The Rose Theatre

Actor Edward Alleyn

On this day in history, the 19th February 1592, the Rose Theatre, an Elizabethan play house, was opened in London on Bankside.

In 1585 Philip Henslowe, a London businessman and property developer, leased a tenement and gardens known as the Little Rose. In 1587, with the help of grocer John Cholmley and carpenter John Griggs, Henslowe built the Rose Theatre which opened in 1592. The Rose Theatre website tells of how not much is known about the theatre between 1587 and 1592, but we have records from 1592 when Henslowe started to keep an account book, “Henslowe’s Diary”. In that same year, Henslowe’s step-daughter married Edward Alleyn, a well-known actor, who moved his group of actors made up from the Admiral’s Men and Lord Strange’s Men acting groups to the Rose Theatre. The theatre was then enlarged for this troupe of actors and the extra spectators who would come to see them.

“Henslowe’s Diary” and Edward Alleyn’s papers from the College of God’s Gift (Dulwich College), which he founded in 1619 records not only the expenditure involved in extending the Rose Theatre and its upkeep, but also the plays that were staged there, the number of spectators and also the props and costumes used. From these records, we know that the Rose Theatre’s repertory included Shakespeare’s Henry VI Part 1 and Titus Andronicus, Kyd’s Spanish Tragedy, and Marlowe’s Doctor Faustus, Jew of Malta and Tamburlaine the Great.

In 1594-1596 the Swan Theatre was built, followed by the Globe Theatre in 1599, and these rival theatres adversely affected the popularity of the Rose. When in June 1600 the Privy Council decreed that only two theatres would be allowed to stage plays – the Globe Theatre and the Fortune Theatre (also built by Henslowe and Alleyn) – the Rose Theatre began its decline and was abandoned by 1605, if not earlier.

In 1988 the demolition of a 1950s office block meant that the site of the Rose Theatre could be investigated and in 1989 a campaign to “Save the Rose” was launched by Lord Olivier (actor Laurence Olivier). In May 1989 archaeologists from the Museum of London were successful in uncovering two thirds of the Rose Theatre’s ground plan. As well as giving vital information on how the Rose Theatre was built and how it would have looked, the site gave up over 700 precious Elizabethan artifacts: coins, fragments of the money boxes used to collect entrance money, tokens, hazelnut shells from the nuts eaten by the Elizabethan audiences, and jewellery. The articles found are now kept at the Museum of London.

The site was opened to the public in 1999 but work is still continuing and English Heritage are seeking to enlarge the perimeter of the site so that further excavations can be done. Two thirds of the original Rose Theatre’s foundations have been excavated and protected, and the Rose Theatre Trust is now busy fundraising so that the remaining third can be excavated so that the Rose Theatre site can be a permanent display to educate visitors about the past.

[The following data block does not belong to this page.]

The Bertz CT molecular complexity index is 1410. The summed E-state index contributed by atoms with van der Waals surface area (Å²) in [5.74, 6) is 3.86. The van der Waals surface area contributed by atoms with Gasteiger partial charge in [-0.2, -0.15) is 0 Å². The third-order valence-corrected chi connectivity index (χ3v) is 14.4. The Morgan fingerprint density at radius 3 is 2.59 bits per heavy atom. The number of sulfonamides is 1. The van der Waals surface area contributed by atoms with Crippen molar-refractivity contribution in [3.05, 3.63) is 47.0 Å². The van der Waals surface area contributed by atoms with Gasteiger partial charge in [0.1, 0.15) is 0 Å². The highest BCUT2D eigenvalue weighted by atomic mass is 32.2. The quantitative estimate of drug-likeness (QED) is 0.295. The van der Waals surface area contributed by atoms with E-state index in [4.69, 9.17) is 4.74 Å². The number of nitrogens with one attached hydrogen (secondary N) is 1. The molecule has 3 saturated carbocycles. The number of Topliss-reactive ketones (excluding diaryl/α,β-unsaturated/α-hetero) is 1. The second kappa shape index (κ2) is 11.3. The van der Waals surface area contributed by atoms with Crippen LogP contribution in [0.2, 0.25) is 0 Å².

You can find out more about the Rose Theatre and the Rose Theatre Trust at

You can see a model of the Rose Theatre at theMuseum of London website and a picture of a Shakespearian shoes found at the site at

5 thoughts on “The Rose Theatre

  1. How marvelous to see this site come up on Twitter. Elizabethan theater is one of my great passions and I think I still have my book about the Rose. I wrote 2 novels set in the Elizabethan theater (NICHOLAS COOKE & THE PLAYERS) and was able to tour the new London Globe when under construction, one of the most thrilling experiences of my life. Your post brought it all back. Thanks! (I love the London Museum.)

  2. Thanks, Claire. Good to be reminded that this was the first playhouse in that part of the world. Its importance in the development of the English theatre is overshadowed by the Globe, because of the wonderful working reconstruction that we now have of that building.

    The Puritans were in the ascendancy during this period, or trying to be, and it is quite possible they might have brought their influence to bear on the Privy Council putting a stop to the number of playhouses that could be allowed. Just two! As if the people shouldn’t get carried away and have too much of a good thing! ‘Stop it at once – all this acting and drama! It’s not good for you!’

    Perhaps, though, it was the scarcity of playhouses that concentrated the efforts of all who were involved – and why most of us, unless we are real devotees of the period, just think of the great two – Marlowe and Shakespeare (some even say they were one and the same). It was quality not quantity, so perhaps we should thank the Puritans after all for keeping it all so focused and intimate.

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